Système D.

I live in Charlbury, Oxfordshire, UK.

I grew up in Cheshire, Leicestershire and Rutland, and studied Anglo-Saxon, Norse & Celtic at Cambridge University. I write, cycle, and play the church organ. I'm married to Anna. Our 40ft narrowboat, Iago Prytherch, is moored in Worcester. (Our other boat, ex-GUCCC Hagley, is under restoration on the Aylesbury Arm.)

"The French have a verb, se débrouiller, and a corresponding noun, débrouillardise, which like all the words for things most cherished by the speakers of a particular language are multiple and elusive in their meaning.

"Se débrouiller means, approximately, 'to manage', 'to get by', 'to fend for oneself', 'to look out for oneself', in certain contexts 'to wangle' or 'to weasel out of'. Débrouillardaise is thus an admirable resourcefulness.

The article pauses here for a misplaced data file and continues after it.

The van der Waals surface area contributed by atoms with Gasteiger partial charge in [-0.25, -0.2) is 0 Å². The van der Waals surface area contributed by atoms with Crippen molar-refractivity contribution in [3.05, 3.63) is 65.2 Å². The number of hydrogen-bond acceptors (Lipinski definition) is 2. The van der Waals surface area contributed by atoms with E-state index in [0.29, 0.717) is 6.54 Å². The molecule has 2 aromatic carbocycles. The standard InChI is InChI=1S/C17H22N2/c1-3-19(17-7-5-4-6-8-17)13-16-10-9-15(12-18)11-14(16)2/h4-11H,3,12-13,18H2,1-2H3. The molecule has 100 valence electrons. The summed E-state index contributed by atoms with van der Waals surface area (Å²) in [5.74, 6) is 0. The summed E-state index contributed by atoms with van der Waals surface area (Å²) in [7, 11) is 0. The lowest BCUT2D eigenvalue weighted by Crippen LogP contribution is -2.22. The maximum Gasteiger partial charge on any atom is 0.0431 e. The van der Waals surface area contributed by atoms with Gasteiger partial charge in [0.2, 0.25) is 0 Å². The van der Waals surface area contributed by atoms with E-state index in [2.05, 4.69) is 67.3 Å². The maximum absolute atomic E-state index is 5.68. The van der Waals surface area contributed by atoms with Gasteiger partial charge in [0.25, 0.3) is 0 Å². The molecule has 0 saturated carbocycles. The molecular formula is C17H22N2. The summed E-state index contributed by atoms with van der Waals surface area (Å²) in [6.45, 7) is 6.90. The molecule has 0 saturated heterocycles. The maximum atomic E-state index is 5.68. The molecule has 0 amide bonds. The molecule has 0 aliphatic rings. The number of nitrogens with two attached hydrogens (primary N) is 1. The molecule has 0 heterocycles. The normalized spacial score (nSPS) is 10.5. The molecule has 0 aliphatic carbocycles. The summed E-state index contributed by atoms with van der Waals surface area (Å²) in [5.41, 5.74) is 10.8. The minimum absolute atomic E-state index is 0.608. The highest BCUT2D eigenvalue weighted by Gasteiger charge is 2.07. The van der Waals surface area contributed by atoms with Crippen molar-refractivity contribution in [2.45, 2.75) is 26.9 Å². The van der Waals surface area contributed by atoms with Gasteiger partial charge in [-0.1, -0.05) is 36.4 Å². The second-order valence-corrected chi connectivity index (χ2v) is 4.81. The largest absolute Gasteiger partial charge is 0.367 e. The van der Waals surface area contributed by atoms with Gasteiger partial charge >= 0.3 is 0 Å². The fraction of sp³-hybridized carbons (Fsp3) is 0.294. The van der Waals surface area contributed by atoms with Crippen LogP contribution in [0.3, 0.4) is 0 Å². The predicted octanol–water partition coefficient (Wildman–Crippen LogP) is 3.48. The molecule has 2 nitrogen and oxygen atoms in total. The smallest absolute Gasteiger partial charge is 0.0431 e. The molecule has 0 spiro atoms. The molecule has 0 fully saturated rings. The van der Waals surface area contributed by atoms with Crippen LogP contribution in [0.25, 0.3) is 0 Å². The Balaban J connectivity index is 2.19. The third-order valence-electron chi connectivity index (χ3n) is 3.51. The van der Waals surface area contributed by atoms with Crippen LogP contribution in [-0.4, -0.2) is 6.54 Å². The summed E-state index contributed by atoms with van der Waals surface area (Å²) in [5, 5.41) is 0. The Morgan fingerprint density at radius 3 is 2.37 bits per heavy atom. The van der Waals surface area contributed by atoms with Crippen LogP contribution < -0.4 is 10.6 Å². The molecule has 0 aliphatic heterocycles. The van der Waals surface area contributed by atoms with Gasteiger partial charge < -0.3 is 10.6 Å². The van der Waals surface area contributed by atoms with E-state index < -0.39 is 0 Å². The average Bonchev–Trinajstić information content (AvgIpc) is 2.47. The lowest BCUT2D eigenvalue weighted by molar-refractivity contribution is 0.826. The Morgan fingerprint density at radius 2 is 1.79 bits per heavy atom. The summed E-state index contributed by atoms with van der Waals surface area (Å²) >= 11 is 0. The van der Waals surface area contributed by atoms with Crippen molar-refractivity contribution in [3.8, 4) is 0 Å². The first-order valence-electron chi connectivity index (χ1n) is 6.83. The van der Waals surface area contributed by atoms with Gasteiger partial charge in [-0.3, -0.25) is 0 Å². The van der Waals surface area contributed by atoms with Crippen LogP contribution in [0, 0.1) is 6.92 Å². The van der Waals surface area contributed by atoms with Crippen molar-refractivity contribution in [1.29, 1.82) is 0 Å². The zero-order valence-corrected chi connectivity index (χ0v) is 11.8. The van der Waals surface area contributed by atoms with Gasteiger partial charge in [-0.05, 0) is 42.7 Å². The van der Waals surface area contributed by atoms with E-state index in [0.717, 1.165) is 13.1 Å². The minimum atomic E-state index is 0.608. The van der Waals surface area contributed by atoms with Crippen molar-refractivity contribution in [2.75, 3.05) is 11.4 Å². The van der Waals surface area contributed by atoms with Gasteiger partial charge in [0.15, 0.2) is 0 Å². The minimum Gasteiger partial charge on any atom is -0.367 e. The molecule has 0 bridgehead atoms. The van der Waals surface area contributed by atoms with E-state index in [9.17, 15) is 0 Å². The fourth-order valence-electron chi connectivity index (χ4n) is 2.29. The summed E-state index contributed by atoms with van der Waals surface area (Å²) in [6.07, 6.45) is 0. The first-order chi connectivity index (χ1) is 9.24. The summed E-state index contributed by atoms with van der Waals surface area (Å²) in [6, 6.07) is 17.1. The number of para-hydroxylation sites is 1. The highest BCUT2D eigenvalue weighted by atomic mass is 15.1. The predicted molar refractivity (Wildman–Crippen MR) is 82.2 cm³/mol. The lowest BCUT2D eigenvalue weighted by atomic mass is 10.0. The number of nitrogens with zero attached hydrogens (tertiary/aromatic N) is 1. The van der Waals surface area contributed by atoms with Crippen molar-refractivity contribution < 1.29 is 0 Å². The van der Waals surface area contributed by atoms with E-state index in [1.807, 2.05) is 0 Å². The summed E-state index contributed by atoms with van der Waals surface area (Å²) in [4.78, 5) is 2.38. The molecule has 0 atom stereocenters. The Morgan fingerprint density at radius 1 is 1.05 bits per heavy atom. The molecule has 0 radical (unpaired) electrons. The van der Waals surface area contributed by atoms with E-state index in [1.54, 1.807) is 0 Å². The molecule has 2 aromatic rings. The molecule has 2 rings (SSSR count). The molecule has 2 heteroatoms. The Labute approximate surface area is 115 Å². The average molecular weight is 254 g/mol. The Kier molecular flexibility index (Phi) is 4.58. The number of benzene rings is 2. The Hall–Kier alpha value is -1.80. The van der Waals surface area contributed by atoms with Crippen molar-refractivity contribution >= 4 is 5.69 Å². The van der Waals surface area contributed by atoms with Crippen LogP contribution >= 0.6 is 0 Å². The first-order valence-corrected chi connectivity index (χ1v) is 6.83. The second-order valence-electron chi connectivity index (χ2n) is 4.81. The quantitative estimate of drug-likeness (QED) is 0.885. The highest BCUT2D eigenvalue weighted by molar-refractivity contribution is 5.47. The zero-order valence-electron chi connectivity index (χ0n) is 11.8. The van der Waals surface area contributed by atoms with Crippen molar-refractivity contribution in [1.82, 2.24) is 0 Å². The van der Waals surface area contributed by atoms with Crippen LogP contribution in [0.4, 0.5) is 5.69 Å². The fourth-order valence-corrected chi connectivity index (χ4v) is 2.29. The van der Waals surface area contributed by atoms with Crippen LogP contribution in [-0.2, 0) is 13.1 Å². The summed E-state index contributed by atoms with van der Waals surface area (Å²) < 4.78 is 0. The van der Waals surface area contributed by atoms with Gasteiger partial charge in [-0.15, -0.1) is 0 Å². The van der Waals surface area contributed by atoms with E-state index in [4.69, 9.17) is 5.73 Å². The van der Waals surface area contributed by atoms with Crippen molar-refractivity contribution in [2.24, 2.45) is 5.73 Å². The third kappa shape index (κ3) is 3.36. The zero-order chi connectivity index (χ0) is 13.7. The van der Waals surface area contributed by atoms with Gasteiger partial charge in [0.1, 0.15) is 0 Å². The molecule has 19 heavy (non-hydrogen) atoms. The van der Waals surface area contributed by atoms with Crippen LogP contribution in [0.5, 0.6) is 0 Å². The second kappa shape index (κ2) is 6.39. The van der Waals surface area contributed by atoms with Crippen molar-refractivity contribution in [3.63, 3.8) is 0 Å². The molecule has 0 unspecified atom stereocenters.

"Together these terms have generated a slang idiom, le système D. It serves as watchword for a society which has, at different points in its past, variously prided itself on peasant independence and republican individualism but always on its knack of simultaneously subverting and accommodating itself to officialdom."

(Ian Ousby, Occupation - the ordeal of France 1940-1944)

E-mail Richard Fairhurst.